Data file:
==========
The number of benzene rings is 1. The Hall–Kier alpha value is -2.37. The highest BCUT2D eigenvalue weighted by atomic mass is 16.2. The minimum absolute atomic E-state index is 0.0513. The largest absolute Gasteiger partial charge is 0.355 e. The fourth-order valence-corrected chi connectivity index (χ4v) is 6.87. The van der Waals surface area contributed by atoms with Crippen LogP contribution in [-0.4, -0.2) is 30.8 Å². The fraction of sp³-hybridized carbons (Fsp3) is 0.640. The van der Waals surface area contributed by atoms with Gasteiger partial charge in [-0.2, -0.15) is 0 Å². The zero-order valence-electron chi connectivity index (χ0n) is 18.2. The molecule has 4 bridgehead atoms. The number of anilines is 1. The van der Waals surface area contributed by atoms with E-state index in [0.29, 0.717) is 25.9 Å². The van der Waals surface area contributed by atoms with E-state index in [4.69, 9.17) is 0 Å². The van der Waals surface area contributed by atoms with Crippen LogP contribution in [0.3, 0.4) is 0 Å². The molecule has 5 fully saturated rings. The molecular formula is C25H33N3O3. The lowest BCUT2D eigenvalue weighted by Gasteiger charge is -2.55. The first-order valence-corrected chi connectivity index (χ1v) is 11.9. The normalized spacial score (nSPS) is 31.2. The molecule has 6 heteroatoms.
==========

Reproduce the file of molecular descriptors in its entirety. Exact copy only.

The number of benzene rings is 1. The Hall–Kier alpha value is -2.37. The highest BCUT2D eigenvalue weighted by atomic mass is 16.2. The minimum absolute atomic E-state index is 0.0513. The largest absolute Gasteiger partial charge is 0.355 e. The fourth-order valence-corrected chi connectivity index (χ4v) is 6.87. The van der Waals surface area contributed by atoms with Crippen LogP contribution in [-0.4, -0.2) is 30.8 Å². The fraction of sp³-hybridized carbons (Fsp3) is 0.640. The van der Waals surface area contributed by atoms with Gasteiger partial charge in [-0.2, -0.15) is 0 Å². The zero-order valence-electron chi connectivity index (χ0n) is 18.2. The molecule has 4 bridgehead atoms. The number of anilines is 1. The van der Waals surface area contributed by atoms with E-state index in [0.29, 0.717) is 25.9 Å². The van der Waals surface area contributed by atoms with E-state index in [4.69, 9.17) is 0 Å². The van der Waals surface area contributed by atoms with Crippen LogP contribution in [0.3, 0.4) is 0 Å². The molecule has 5 fully saturated rings. The molecular formula is C25H33N3O3. The lowest BCUT2D eigenvalue weighted by Gasteiger charge is -2.55. The first-order valence-corrected chi connectivity index (χ1v) is 11.9. The normalized spacial score (nSPS) is 31.2. The molecule has 6 heteroatoms.